Lubbock is in the northern part of Zone 7. Plants must be able to withstand sustained temperatures of 0 degrees to be considered hardy in the Lubbock area. However, soil, moisture, humidity, heat, wind, and other conditions also affect the viability of individual plants. In Lubbock, plants that are “hardy to Zone 7” but might not thrive due to the summer heat.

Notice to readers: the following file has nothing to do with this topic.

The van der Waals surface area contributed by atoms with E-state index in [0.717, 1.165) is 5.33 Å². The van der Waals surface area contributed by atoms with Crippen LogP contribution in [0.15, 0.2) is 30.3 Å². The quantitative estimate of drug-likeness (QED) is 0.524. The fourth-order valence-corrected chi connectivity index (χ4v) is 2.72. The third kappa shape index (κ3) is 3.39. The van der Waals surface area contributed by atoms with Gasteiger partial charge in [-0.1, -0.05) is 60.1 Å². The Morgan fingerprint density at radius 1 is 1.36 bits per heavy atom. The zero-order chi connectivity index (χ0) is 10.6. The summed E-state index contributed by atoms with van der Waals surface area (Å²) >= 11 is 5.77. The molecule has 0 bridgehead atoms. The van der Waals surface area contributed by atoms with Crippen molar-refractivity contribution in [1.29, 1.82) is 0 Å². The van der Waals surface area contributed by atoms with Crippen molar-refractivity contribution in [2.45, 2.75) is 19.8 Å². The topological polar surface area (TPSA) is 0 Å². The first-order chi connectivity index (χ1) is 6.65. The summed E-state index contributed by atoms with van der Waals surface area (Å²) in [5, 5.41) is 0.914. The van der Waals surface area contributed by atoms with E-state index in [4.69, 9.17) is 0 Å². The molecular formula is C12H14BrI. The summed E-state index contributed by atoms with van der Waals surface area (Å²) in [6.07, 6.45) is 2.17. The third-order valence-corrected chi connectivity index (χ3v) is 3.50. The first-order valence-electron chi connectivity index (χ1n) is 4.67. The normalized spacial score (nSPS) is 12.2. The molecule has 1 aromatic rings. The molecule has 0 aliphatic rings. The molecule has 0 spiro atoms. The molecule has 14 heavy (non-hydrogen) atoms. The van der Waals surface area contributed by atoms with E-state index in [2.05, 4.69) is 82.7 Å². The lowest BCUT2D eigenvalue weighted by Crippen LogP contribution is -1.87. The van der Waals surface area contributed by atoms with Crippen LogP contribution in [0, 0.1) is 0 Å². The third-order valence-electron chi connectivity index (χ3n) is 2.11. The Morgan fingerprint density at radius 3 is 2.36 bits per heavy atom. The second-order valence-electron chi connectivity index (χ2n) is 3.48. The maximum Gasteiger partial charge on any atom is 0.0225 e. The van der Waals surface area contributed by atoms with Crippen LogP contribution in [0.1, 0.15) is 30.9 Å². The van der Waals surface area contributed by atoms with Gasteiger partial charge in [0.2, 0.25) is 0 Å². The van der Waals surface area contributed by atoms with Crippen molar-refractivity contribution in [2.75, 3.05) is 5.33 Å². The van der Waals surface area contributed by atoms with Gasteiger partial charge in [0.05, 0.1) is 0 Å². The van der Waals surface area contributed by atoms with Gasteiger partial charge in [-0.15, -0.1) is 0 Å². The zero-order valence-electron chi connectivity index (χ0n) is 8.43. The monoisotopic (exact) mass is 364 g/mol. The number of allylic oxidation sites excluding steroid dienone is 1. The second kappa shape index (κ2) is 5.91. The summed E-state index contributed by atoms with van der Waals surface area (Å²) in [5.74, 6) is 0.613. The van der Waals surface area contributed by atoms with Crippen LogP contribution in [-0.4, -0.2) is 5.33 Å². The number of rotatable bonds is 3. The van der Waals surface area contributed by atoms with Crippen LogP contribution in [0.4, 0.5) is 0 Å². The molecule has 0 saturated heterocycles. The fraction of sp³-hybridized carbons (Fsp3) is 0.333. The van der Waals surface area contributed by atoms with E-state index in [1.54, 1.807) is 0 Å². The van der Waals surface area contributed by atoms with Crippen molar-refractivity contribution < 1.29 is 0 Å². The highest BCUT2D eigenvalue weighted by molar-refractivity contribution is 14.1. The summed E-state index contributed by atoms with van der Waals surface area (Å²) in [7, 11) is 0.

There are several sources of information on the soils in Texas. The place to start is the USDA-Natural Resources Conservation Service (formerly the Soil Conservation Service). They publish “soil surveys” for each county, in cooperation with state agencies. Check here for the status of soil surveys in Texas (you can also see it in map form). There are also soils data for GIS applications, found in the Soil Survey Geographic (SSURGO) Database, from the USDA-NRCS. Click here for a map showing the certification schedule of SSURGO data in Texas. If interested in SSURGO data, please go to the National SSURGO Database. You can also find specific information on Texas soils in the Texas Soil Characterization Database, compiled by Texas A&M University’s Soil & Crop Science Department. Maps and analytical information for over 100 soils can be found on the Soil Characterization Laboratory’s web page.